Plaintiff filed suit against the owners of the property, the general contractor, the City, the Commonwealth, the Department of Transportation, an engineering firm as well as Rawle & Henderson LLP’s client, Gen Con, an excavator hired by the general contractor for this construction. Plaintiff alleged that the repair, and particularly the excavation, was improper. Plaintiffs also alleged that backfill material and grade was not compliant with both the City and the Commonwealth’s regulations. Liability was contested by all of the defendants.
At the conclusion of discovery, Amy Gampico filed a Motion for Summary Judgment on behalf of Rawle & Henderson LLP’s client Gen Con, the excavator, arguing that it had no liability for the accident as it was the “borrowed employee” of the general contractor. Under the borrowed employee doctrine, when an employee of one entity is furnished to another entity, the employee referred to as a “borrowed” employee is relieved of liability during the period of transferred control for the employee’s job-related torts.
The general rule in Pennsylvania is that an employer is vicariously liable for negligent acts of its employees that cause injuries to a third party, “provided that such acts were committed during the course of and within the scope of the employment.” Valles v. Albert Einstein Medical Center, 2000 PA Super 243, 758 A.2d 1238, 1244 (Pa.Super. 2000). Where an employee of one entity is furnished to another entity, the employee is sometimes referred to as a “borrowed” employee. In such situations an issue may arise as to whether vicarious liability for torts of the employee remains with the first employer or passes to the second employer. Id.
A servant is the employee of the person who has the right of controlling the manner of his performance of the work, irrespective of whether he exercises that control or not. Mature, at 97 A.2d at 60 (emphasis in original) (internal citations omitted); see also Wilkinson v. K-Mart, 412 Pa. Super. 434, 603 A.2d 659 (Pa. Super. 1992). In Mature v. Angelo, 373 Pa. 593, 97 A.2d 59 (Pa. 1953), the Pennsylvania Supreme Court held that, under the borrowed servant doctrine:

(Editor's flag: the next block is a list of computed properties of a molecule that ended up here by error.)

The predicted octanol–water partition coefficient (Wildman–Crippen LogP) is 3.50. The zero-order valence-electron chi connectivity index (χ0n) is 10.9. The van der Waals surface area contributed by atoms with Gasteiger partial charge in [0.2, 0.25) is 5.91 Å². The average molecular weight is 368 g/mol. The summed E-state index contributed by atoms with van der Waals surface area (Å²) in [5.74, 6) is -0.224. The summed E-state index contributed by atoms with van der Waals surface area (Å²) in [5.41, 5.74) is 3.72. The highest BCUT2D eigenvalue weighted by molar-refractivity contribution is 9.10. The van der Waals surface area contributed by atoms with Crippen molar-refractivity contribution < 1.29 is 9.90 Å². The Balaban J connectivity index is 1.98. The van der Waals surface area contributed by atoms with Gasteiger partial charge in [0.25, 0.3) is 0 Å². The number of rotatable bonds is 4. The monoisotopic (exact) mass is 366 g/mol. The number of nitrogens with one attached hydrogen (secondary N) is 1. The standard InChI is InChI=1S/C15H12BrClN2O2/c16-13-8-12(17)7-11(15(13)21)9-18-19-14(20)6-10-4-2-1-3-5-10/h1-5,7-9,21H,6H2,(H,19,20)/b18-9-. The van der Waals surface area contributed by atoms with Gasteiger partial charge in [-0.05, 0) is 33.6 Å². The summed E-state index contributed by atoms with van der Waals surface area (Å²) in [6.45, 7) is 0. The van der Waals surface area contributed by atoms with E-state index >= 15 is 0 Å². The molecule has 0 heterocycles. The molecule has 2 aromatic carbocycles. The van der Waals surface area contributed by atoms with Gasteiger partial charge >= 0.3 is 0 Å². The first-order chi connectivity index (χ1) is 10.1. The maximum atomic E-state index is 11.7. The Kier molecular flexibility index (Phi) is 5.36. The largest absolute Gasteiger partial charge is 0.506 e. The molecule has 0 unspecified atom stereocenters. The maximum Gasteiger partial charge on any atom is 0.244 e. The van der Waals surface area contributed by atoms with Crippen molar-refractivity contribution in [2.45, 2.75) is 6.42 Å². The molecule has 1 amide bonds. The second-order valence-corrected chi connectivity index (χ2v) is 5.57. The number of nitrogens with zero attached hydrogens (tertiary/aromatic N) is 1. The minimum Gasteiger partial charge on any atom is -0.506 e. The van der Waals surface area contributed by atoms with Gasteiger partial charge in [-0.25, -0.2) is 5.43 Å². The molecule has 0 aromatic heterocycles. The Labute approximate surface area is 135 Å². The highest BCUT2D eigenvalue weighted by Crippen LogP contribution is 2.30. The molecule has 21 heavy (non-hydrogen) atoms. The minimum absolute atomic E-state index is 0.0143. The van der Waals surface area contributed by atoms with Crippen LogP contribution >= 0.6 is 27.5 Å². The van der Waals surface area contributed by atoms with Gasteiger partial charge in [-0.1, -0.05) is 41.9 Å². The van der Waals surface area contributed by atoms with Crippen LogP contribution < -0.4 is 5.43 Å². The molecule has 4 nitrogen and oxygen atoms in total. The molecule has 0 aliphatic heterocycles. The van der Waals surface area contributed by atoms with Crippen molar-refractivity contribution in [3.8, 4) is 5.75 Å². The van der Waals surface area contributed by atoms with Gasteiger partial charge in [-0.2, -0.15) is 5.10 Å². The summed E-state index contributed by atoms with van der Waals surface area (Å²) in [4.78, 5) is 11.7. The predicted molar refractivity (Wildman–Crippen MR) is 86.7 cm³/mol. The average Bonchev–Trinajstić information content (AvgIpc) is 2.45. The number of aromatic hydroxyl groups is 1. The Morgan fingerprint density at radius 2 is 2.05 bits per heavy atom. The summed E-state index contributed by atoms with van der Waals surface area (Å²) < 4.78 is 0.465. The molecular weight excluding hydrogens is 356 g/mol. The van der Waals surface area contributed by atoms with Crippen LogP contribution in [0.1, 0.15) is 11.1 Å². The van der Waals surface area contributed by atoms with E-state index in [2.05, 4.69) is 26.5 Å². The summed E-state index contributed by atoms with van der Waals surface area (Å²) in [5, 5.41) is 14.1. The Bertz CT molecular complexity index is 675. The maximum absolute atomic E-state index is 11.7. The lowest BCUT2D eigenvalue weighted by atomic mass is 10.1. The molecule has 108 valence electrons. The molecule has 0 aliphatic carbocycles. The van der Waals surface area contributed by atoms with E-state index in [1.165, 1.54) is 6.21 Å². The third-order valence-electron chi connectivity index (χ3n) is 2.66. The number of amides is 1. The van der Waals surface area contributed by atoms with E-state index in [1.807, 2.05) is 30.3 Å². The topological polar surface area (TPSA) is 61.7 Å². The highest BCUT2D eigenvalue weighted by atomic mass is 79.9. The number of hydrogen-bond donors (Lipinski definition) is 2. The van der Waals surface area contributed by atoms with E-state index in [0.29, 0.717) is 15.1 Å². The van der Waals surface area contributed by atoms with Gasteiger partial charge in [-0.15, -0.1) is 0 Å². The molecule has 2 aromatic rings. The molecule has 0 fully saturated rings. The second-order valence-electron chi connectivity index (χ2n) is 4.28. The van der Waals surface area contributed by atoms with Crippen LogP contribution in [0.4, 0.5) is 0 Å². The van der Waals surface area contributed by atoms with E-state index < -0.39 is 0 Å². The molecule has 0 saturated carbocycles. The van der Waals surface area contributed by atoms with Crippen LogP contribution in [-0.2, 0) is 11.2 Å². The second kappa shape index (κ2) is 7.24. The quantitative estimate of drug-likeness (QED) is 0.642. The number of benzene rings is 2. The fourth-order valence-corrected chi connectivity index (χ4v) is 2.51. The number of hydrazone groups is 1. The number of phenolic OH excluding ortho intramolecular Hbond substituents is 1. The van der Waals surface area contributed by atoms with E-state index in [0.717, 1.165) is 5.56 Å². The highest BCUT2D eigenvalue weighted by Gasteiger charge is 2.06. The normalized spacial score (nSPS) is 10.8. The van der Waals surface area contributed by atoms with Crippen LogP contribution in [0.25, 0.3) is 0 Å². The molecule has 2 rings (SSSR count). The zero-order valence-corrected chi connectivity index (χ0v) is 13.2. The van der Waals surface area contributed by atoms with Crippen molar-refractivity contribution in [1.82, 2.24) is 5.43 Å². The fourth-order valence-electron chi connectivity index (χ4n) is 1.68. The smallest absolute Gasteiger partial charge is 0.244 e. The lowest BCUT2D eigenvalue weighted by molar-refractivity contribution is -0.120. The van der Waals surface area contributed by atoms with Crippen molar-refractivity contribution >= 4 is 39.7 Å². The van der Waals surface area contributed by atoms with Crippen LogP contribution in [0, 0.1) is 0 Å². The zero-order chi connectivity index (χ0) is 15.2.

“The crucial test in determining whether a servant furnished by one person to another becomes the employee of the person to whom he is loaned is whether he passes under the latter’s right of control with regard not only to the work to be done but also to the manner of performing it.”
In our Brief in support of our Motion for Summary Judgment, Rawle & Henderson LLP argued that our client met the necessary requirements to be considered “under the control of the general contractor” as it performed all of its duties under the sole direction, guidance and control of the general contractor. We cited to admissions from the general contractor that it supervised and directed our client’s performance, paid for its work on a per diem basis, and had no written contract with it supporting that it was an independent contractor as opposed to an employee. We argued that the evidence was undisputed that when Gen Con was furnished to the general contractor, it did so under the general contractor’s complete control with regard not only to the work to be done, but also to the manner of performing it.
On June 6, 2017, counsel for Plaintiff timely filed written opposition to the Motion for Summary Judgment. Plaintiff argued that the evidence supported that our client was hired for its expertise in excavation and that there were issues of fact concerning the excavation and backfill procedure establishing that our client was not a borrowed employee; but rather an independent contractor. On June 8, 2017, The Honorable Ellen Ceisler granted defendant’s Motion for Summary Judgment.
Preston v. Gen Con, et al., Philadelphia Court of Common Pleas No. 02075, January 2016 Term.